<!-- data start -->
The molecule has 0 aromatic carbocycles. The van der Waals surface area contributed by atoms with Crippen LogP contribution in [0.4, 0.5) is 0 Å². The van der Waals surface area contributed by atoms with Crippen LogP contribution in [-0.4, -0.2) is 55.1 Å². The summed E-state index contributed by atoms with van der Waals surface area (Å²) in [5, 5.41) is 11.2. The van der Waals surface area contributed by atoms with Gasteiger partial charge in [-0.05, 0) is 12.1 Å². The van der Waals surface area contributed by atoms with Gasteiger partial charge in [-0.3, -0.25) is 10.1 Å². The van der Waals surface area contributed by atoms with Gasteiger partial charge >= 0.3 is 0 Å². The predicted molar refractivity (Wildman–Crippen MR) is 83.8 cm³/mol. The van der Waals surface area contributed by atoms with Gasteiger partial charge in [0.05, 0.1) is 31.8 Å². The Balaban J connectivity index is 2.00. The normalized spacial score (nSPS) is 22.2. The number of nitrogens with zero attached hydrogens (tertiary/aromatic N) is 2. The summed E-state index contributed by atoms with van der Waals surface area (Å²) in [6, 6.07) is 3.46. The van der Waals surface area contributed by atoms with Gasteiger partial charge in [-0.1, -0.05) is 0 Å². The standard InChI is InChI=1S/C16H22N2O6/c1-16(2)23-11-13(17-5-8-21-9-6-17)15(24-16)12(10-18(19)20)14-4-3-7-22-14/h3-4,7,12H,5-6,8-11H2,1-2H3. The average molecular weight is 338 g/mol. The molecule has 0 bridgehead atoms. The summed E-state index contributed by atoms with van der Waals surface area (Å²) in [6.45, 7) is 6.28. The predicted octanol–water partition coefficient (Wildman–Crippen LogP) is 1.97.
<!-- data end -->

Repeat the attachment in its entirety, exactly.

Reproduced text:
The molecule has 0 aromatic carbocycles. The van der Waals surface area contributed by atoms with Crippen LogP contribution in [0.4, 0.5) is 0 Å². The van der Waals surface area contributed by atoms with Crippen LogP contribution in [-0.4, -0.2) is 55.1 Å². The summed E-state index contributed by atoms with van der Waals surface area (Å²) in [5, 5.41) is 11.2. The van der Waals surface area contributed by atoms with Gasteiger partial charge in [-0.05, 0) is 12.1 Å². The van der Waals surface area contributed by atoms with Gasteiger partial charge in [-0.3, -0.25) is 10.1 Å². The van der Waals surface area contributed by atoms with Gasteiger partial charge >= 0.3 is 0 Å². The predicted molar refractivity (Wildman–Crippen MR) is 83.8 cm³/mol. The van der Waals surface area contributed by atoms with Gasteiger partial charge in [0.05, 0.1) is 31.8 Å². The Balaban J connectivity index is 2.00. The normalized spacial score (nSPS) is 22.2. The number of nitrogens with zero attached hydrogens (tertiary/aromatic N) is 2. The summed E-state index contributed by atoms with van der Waals surface area (Å²) in [6, 6.07) is 3.46. The van der Waals surface area contributed by atoms with Gasteiger partial charge in [-0.1, -0.05) is 0 Å². The standard InChI is InChI=1S/C16H22N2O6/c1-16(2)23-11-13(17-5-8-21-9-6-17)15(24-16)12(10-18(19)20)14-4-3-7-22-14/h3-4,7,12H,5-6,8-11H2,1-2H3. The average molecular weight is 338 g/mol. The molecule has 0 bridgehead atoms. The summed E-state index contributed by atoms with van der Waals surface area (Å²) in [6.45, 7) is 6.28. The predicted octanol–water partition coefficient (Wildman–Crippen LogP) is 1.97.